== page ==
Originally appeared in Planet Jackson Hole

How to enrich your life and the lives of others with one simple, deep feeling.

Compassion is a state of mind, a state of feeling and a state of being that views life through the lens of the heart and therefore removes judgment. Compassion is not about condoning hurtful behavior. It is not about pity, and it is not about fixing anyone.

Since compassion bypasses judgment, it becomes possible to see beyond the surface, beyond automatic emotional responses and personal bias. This allows us to observe the following universal truth: We are all doing the best we can with what we are given in any given moment. Whether or not we like what's happening does not cancel out this truth.

With this profound awareness it is possible to extend to yourself, to other people and to all living things the desire that suffering, which underlies certain behavior, be relieved. Scientific research has proven that positive thoughts and feelings have a powerful upgrading effect on everything in the matrix of life.

Another big plus is that positive body chemistry also accompanies the experience of compassion. When you evoke the feeling of compassion, the heart opens and the heart informs the brain to produce and release the biochemistry of wellbeing. This includes maximum immune system support, emotional balance and mental clarity. This biochemistry opens the ability to not get caught up in taking things personally. With compassion, we can see difficult and painful situations from a bigger picture perspective and to respond from a nobler place in ourselves.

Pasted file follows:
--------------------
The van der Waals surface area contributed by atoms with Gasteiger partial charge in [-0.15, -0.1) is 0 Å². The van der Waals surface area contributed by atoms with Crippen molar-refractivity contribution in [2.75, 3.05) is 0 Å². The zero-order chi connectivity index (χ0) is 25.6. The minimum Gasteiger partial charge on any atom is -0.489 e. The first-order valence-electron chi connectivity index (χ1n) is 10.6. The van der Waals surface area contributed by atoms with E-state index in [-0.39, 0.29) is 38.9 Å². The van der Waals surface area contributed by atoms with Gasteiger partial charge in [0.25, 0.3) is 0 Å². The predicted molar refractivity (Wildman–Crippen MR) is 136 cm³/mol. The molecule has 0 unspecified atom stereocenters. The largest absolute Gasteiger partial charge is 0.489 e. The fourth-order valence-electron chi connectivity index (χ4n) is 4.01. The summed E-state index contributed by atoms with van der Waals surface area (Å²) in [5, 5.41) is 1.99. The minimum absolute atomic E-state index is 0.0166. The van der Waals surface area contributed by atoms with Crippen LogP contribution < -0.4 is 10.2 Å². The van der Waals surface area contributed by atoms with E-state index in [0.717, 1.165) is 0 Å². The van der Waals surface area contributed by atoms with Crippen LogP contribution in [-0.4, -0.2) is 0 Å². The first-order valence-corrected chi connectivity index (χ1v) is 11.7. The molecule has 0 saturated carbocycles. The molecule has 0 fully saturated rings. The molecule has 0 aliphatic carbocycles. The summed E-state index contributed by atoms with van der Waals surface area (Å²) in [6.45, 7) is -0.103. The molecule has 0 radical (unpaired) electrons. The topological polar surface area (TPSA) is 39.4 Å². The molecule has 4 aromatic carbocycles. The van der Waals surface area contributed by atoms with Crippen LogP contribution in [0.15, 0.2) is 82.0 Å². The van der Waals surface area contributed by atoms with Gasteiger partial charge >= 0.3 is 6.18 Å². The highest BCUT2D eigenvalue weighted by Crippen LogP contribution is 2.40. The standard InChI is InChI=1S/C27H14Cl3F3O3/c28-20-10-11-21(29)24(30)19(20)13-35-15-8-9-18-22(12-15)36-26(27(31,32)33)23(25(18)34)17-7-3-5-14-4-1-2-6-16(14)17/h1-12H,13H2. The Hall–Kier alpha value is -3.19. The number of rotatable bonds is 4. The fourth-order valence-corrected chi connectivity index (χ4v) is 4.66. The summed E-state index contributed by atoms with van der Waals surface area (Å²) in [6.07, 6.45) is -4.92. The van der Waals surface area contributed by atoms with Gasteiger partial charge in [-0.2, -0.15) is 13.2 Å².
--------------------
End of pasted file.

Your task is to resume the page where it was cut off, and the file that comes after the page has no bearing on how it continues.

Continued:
Here is a true story, which is also a metaphor. A woman was rushing out of the supermarket her arms full of grocery bags, when from out of nowhere a man came crashing into her, knocking the two of them to the ground. The groceries were strewn everywhere. The woman was enraged and lashed out at the man screaming at the top of her lungs, "What's the matter with you? Are you f'ing blind or something?" Then she looked up at him for the first time to see his reaction, and she saw that he was blind. A huge transformation washed over her with the instant realization of that truth. The woman was overcome with compassion and her anger evaporated. She no longer felt she was "wronged and attacked by some jerk." She saw the blind man was doing the best he could, and the two began to get up, repair the damage and help each other.

On a final note, compassion is also close relative of kindness. To quote the wisdom of the Dali Lama, "Whenever possible be kind. It is always possible." PJH